Joe Biden has a strange way of saying thank you
Joe Biden has an unusual way of saying thank you.
For the first time since 1976 — when Georgia threw its Electoral College votes to favorite son Jimmy Carter — the Peach State, by the narrow margin of 0.24 percent (11,779 votes), gave its 16 votes to Democrat Joe Biden. How does President Biden repay the favor? By supporting Major League Baseball (MLB) moving its All-Star Game from Atlanta due to recent legislation changing some of the rules on how votes can be cast and counted in Georgia.
Americans agree about making voting as easy as possible for eligible voters, while also putting safeguards in place to assure that elections are fair and honest. Beyond that, it gets a lot harder to get agreement between the two parties on the subject, or anything else for that matter.
According to those supporting the new law in Georgia, it makes voting easier and protects the integrity of the process. For those opposing the legislation, passed by a Republican majority in both houses of the Legislature and signed by Republican governor Brian Kemp, it is nothing more than a transparent effort to suppress voting among groups unlikely to give their votes to Republicans. Specifically, the accusation is that this is a deliberate attempt to suppress participation by black Americans.
Before jumping into the debate, President Biden might have been well advised to have listened to Stacey Abrams — an individual nobody can say is insensitive to issues of race — and newly elected senator Jon Ossoff. Both urged MLB to keep its All-Star Game in Georgia. They believe that punishing individuals counting on the income and sales from the game, many of them minorities, is counterproductive. At the same time, both urged that All-Star Week be a time to heighten awareness for social justice, racial equity, and the shortcomings of the new election law in Georgia.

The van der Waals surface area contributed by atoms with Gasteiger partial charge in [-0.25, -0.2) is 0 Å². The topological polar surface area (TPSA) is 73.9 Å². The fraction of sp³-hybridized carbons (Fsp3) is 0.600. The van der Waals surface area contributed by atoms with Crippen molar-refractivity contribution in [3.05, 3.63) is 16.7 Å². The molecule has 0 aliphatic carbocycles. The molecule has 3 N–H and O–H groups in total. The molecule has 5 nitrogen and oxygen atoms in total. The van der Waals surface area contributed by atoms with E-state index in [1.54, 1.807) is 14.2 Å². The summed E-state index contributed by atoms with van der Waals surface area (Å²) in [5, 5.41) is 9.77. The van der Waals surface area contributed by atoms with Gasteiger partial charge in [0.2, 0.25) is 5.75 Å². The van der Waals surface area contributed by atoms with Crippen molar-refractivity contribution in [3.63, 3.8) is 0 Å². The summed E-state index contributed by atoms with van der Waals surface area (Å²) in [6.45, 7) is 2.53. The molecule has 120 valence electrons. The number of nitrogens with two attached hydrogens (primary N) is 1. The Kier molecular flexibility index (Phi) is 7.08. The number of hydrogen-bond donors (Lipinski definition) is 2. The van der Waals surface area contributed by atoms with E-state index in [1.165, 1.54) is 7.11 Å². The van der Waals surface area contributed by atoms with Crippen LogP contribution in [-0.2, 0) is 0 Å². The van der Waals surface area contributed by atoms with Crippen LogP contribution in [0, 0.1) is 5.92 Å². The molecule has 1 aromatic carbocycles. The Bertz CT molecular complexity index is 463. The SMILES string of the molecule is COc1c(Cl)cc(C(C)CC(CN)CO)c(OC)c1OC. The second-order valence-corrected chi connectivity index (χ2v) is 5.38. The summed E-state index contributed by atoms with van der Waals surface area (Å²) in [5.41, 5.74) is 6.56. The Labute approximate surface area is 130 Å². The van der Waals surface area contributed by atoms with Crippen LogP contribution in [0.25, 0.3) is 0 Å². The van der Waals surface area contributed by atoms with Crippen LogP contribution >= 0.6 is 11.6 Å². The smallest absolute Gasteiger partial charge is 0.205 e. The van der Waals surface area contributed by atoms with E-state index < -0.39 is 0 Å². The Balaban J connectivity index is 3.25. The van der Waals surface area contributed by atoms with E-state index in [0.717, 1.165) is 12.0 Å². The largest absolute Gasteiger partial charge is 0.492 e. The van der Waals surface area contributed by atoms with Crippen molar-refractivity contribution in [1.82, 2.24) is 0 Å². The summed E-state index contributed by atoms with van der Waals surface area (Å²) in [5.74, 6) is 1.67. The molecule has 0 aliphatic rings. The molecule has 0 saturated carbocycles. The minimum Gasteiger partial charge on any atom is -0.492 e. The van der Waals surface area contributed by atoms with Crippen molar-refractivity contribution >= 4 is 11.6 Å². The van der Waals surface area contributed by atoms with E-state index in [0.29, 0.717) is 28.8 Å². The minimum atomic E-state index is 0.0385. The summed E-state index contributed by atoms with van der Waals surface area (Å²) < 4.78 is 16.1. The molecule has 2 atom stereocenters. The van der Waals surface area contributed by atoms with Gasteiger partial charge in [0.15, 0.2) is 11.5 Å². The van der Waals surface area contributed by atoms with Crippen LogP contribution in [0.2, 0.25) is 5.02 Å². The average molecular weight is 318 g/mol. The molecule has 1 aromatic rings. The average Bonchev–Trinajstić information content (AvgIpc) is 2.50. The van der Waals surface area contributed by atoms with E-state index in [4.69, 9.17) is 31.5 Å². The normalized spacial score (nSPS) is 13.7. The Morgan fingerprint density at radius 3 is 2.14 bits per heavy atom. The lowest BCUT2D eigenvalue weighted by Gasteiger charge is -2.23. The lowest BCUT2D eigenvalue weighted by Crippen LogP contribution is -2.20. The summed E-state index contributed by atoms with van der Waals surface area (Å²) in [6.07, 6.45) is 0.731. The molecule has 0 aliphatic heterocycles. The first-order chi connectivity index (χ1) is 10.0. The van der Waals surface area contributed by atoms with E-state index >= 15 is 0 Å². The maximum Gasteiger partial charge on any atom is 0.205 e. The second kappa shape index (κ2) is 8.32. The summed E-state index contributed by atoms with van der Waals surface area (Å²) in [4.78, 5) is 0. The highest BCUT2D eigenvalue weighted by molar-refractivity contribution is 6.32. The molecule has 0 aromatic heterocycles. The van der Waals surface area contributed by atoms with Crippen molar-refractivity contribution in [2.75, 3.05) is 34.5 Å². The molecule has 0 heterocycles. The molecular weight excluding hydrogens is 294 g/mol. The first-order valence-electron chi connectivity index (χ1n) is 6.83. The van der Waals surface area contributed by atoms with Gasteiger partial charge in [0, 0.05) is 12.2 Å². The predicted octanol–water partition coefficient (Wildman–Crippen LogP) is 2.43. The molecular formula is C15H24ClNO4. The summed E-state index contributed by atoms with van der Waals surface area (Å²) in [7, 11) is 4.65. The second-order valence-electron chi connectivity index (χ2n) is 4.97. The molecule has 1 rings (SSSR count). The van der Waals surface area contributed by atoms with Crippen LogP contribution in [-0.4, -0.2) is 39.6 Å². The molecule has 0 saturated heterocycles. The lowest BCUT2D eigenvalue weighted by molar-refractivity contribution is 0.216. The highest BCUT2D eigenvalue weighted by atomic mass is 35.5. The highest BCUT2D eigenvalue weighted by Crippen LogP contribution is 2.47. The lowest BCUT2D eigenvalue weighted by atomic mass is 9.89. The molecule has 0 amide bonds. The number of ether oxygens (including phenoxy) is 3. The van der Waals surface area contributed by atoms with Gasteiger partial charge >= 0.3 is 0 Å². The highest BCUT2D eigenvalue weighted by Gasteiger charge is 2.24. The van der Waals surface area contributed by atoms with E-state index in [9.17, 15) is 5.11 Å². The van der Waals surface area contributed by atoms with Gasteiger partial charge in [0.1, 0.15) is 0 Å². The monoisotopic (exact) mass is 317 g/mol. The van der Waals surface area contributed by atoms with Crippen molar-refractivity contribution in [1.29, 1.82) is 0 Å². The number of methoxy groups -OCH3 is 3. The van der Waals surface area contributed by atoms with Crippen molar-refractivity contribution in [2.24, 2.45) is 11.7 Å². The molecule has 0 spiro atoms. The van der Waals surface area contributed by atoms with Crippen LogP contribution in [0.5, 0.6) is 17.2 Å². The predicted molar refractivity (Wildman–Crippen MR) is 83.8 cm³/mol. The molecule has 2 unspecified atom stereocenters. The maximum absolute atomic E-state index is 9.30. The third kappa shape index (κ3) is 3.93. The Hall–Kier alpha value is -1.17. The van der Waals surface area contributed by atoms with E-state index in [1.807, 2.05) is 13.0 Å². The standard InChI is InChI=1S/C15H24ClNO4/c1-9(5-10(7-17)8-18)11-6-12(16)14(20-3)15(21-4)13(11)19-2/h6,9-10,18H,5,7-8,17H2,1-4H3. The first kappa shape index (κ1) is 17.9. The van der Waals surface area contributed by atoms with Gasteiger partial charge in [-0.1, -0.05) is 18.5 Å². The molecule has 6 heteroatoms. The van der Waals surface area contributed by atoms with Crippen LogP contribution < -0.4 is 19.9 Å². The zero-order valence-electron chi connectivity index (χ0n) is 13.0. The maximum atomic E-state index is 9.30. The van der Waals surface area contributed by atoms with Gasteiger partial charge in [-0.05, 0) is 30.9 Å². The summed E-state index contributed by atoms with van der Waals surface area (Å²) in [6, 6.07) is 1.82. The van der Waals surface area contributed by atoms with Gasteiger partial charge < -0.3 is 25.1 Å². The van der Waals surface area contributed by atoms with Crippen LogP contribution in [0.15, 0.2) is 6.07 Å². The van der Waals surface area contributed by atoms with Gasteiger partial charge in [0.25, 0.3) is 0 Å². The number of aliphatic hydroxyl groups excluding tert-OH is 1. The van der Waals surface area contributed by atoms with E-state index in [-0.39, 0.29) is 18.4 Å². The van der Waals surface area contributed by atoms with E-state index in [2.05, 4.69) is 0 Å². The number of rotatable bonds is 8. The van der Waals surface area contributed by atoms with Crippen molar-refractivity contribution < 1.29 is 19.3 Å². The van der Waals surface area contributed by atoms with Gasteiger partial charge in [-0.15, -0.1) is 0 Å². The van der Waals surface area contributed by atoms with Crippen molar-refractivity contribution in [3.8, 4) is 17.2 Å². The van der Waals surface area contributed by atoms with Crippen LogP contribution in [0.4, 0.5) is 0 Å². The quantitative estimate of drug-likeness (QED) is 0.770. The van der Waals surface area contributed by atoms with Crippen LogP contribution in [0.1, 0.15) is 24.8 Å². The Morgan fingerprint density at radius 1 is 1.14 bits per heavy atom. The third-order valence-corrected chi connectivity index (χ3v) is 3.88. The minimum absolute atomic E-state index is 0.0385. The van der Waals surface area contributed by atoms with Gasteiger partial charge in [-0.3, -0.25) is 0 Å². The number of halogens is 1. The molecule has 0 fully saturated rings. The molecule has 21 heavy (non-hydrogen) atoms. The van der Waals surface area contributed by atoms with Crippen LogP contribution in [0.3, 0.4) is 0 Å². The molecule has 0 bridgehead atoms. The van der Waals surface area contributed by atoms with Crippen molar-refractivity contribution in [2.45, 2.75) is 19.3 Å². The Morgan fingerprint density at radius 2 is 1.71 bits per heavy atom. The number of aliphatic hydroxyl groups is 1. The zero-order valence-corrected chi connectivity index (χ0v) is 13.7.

In short order, however, MLB decided to move the game.
After spending decades demonizing corporate America, suddenly Democrats were applauding big corporations. It seems as though these corporate executives concluded that it was better to do Democrats' bidding and promote their messages than to constantly contend with Democratic opposition to business agendas.
This all should scare the daylights out of anyone who has a job, counts on the stock market for his retirement account, or is doing something as basic as saving for a summer vacation.
There is little argument among serious economists — call it settled economics — as to the features that do the most to create and maintain a strong job market. This includes legislative and regulatory stability, risk management and mitigation, and a reasonable level of taxation. What Joe Biden did with his comments and actions flies in the face of these principles.
It is perfectly fine for anyone to stand up for what he believes is right. However, when the particular call to action is one that demonstrably hurts the very people the activists claim to care about, it seemingly would be fair to ask if there are alternative options to make known your displeasure. As we attempt to finally get past COVID-19, it is not the time for cheap political grandstanding. Americans have been struggling emotionally, mentally, and financially over the past year. The last thing an American president should be doing at a time like this is advocating any policy that strips financial opportunity from already hurting Americans.
For Joe Biden to lend his office to a course of action that will predictably and unnecessarily cause economic hardship to Americans is not just unwise. It is rank hypocrisy of the worst order. A man who promised to bring us together is both further dividing us and creating economic pain among the very groups he pledged to make his priority. This country has gone through some tough times in this past year. Perhaps, as President Biden learns a little bit more about how to express gratitude, he could take the time to learn how economics actually works. It's time to stop playing partisan politics and get the economy moving in the right direction.
Jessica Curtis is a Republican strategist and the executive director of GOPAC.
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